From Russia with Corpses, Dissidents, and Rock & Roll

Che Guevara: The Global Icon between Politics and Consumerism
Jeremy Prestholdt 

Why do certain people become martyrs, heroes, villains, or commercial symbols? What meanings do such iconic figures have for diverse audiences? This lecture explores the phenomenon of the modern global icon through a reflection on the extraordinary political and commercial resonances of Argentinian revolutionary Che Guevara over the last fifty years.

Che Guevara: The Global Icon between Politics and Consumerism

Japanese Pop Culture in North America: From Woodblock Prints to acrobats to Manga and Anime
Frederick Schodt

This talk will explore how Japan's popular culture has long fascinated Americans. In the middle of the 19th Century, woodblock prints had an enormous influence on Western painting, especially Impressionism. But acrobats from Japan were also hugely popular, up until World War II. And in the last half of the 20th century and continuing until today, Japanese anime and manga have captured the fancy of young Americans. In fact, manga and anime are probably one of the main things that comes to mind when young Americans think of modern Japan today. Translated manga and anime are not only a big business in America, they are also one of the main drivers behind current interest in learning the Japanese language, and in learning about Japan, in general.

Japanese Pop Culture in North America: From Woodblock Prints to Acrobats to Manga and Anime

Modern technologies enable young students to observe and - in some ways - participate in pop culture from around the world. What is pop culture and where does it come from? How have technological changes altered the production and spread of popular culture?  Is modern pop culture actually more global than the popular culture of earlier periods? 

Attendees at this k-12 Summer Institute will learn about expressions of pop culture from the pre-modern era into the internet age. Teachers willl leave with new ideas about how to discuss and analyze pop culture with their students.

This program is open to k-12 teachers from any discipline. Professional development credit is available for teachers. There is no cost to attend.  

Image credits

Hits and Misses: Gender, beauty queens and violence in narratives of narcotráfico

Hits and Misses: Gender, beauty queens and violence in narratives of narcotráfico

María Luisa Ruiz  

Viudas negras, fantásticas, muñecas and jefas: who are the women in the world of Mexican narcotraffic? Many news accounts focus on the extraordinary nature of their stories, which often foreground their physical appearance, femininity, and innocence. For example, La Reina del Pacífico, Sandra Avila Beltrán who was accused of running one of the most powerful cartels in Mexico and Laura Zúniga, a young beauty queen arrested alongside her presumed narco boyfriend and six others, both captivated the media through their arrests, subsequent trials and incarcerations. In these and in many other stories about women in narcotraffic, physical descriptions often introduce the women and narrate and construct their characters in public discourse.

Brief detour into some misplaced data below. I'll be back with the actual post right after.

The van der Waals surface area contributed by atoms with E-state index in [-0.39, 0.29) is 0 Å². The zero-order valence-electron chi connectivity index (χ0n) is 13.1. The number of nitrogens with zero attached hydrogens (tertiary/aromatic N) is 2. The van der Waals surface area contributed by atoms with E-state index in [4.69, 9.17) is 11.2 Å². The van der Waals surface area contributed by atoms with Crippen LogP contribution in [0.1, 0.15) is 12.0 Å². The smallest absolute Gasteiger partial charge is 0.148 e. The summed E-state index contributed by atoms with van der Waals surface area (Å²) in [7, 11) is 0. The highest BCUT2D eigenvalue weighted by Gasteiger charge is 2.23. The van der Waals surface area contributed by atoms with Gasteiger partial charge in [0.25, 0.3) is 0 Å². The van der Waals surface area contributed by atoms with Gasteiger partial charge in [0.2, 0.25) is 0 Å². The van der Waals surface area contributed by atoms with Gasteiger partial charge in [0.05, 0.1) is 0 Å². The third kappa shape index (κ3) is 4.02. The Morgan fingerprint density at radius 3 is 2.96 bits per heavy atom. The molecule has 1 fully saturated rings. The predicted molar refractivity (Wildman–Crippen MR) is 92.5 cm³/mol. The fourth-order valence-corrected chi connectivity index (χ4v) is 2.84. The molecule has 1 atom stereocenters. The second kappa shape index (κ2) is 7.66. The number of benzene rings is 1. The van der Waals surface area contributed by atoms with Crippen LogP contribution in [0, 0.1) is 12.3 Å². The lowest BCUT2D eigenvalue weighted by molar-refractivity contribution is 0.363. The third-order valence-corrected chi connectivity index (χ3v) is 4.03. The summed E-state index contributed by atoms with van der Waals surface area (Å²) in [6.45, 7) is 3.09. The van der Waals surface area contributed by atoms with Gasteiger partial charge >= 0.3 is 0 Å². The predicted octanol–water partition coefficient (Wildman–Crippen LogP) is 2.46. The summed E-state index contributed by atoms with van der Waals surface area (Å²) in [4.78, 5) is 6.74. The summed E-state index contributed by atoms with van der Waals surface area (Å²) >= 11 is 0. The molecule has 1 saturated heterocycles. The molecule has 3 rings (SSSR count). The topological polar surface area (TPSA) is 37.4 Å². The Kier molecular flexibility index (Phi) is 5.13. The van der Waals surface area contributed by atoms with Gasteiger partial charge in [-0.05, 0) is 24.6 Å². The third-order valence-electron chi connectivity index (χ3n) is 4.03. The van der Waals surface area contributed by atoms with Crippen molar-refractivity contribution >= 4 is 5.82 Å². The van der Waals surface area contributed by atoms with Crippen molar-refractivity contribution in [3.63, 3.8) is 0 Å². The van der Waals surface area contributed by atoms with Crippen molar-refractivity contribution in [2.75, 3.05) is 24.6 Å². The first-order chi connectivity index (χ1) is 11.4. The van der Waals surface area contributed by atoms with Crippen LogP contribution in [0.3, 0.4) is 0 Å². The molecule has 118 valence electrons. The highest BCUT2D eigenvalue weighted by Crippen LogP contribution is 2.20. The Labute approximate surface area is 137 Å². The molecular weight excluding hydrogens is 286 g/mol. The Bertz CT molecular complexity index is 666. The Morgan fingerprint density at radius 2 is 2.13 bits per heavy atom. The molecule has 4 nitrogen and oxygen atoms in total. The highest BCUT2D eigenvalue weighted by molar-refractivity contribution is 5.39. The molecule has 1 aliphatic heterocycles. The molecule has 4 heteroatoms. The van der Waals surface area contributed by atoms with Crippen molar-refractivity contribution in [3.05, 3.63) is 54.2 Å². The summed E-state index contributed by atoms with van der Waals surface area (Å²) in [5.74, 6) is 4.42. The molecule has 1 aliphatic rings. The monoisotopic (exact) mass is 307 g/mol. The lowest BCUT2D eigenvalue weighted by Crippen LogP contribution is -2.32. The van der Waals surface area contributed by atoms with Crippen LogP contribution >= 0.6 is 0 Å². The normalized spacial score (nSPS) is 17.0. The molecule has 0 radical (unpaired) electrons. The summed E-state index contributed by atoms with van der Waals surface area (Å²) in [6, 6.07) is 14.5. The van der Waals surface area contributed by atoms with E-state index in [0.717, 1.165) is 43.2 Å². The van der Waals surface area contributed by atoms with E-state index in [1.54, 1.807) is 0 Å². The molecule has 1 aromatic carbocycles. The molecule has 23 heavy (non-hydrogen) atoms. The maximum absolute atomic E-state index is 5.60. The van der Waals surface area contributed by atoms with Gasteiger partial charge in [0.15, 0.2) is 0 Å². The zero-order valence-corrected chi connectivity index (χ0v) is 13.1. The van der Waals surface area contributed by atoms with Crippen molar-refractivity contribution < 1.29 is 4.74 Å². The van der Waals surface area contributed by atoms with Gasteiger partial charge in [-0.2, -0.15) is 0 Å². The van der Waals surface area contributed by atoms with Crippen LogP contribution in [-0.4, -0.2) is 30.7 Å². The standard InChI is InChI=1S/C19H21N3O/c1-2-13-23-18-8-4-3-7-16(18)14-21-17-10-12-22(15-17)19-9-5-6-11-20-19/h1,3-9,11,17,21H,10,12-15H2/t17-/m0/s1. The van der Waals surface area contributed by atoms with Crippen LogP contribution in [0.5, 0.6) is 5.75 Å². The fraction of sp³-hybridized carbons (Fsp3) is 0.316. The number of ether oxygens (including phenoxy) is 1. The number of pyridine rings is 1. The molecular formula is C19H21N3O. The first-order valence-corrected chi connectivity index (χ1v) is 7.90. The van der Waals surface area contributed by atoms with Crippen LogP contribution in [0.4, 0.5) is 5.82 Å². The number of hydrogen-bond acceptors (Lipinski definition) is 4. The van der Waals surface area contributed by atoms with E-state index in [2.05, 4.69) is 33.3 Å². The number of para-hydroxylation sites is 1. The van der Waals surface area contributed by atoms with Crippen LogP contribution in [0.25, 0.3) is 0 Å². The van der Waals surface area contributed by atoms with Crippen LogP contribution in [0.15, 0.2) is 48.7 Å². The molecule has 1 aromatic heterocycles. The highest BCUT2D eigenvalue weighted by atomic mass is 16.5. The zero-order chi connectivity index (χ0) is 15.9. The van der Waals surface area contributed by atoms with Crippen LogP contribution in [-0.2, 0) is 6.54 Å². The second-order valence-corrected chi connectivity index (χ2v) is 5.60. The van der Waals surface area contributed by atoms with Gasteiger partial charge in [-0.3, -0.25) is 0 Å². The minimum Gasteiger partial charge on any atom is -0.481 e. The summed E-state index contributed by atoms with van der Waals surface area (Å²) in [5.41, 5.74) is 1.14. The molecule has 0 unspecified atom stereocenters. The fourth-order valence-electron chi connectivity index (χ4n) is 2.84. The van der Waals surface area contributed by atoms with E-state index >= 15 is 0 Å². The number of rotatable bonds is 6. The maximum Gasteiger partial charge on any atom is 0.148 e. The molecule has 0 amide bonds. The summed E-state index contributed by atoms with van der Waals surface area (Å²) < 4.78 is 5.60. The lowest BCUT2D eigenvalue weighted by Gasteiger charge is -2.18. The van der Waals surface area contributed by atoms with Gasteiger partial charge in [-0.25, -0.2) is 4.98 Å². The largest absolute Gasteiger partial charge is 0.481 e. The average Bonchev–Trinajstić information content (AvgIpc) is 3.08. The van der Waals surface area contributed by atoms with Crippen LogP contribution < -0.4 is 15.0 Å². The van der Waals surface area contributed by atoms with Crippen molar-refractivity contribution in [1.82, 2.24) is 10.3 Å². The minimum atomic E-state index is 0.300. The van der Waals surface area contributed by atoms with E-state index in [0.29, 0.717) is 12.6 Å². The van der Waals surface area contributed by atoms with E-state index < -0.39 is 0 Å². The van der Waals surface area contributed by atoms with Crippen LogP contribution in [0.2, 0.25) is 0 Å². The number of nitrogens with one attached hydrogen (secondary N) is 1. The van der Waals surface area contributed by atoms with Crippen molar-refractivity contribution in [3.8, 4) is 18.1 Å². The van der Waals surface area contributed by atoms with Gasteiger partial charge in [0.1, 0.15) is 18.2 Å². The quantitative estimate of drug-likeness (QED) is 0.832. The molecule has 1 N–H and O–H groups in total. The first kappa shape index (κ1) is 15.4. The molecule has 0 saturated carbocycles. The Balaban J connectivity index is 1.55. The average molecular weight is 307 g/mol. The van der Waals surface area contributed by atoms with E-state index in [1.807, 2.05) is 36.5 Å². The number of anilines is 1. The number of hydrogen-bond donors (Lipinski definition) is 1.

In this presentation I will analyze the representation of Mexican women in the world of the drug trade in news stories, telenovelas, and novels published in the last 15 years. I examine how narratives about women are constructed and what they suggest about cultural and social narratives in Mexico that contend with gender, ethnicity, national identities, and standards of beauty. Furthermore, I am interested in looking at aesthetic representation of race, class and gender in cultural processes and expressions in contemporary Mexico. Mediated by processes of cultural institutionalization, the contradictions between official and "popular" histories, the tensions found in cultural politics, and the material conditions which shape the production and readings of novels, news stories, telenovelas and films about women in the drug culture, I argue that these modes of cultural production both reinforce and challenge definitions of gender, sexuality, and identity.

 

Resources


On Roman Politics

What was mos maiorum?

A deep dive into analyzing politics in the Roman Republic in "Traditional Political Culture and the People's Role in the Roman Republic"

The Roman Empire. Or Republic. Or...Which Was It?: Crash Course World History #10


On Indonesian Rock Music

Rock Music in Indonesia, by Jeremy Wallach

Five Video Clips from Indonesia, by Jeremy Wallach


On Pop Culture in South Asia

"The story of India as told by a humble street snack", by Justin Rowlatt

"Young India, new hunger for identity", by Samrat Chakrabarti

"Bollywood: India's Film Industry by the Numbers", by Niall McCarthy

Indians React To American Pop Culture Stereotypes


On Cities in the Middle East and North Africa

"Dubai in a Jagged World", by Ahmed Kanna 

Urban Space in the Ottoman World - a series from the Ottoman History podcast

Russian "Winnie-the-Pooh Goes Visiting" with English subtitles

Cheburashka

Brat (Brother with subtitles 1/8)

On Pop Culture in Mexico

The introduction to Latin American Popular Culture: An Introduction, edited by Beezley and Curcio-Nagy

A bibiography of useful sources, from Oxford Bibliographies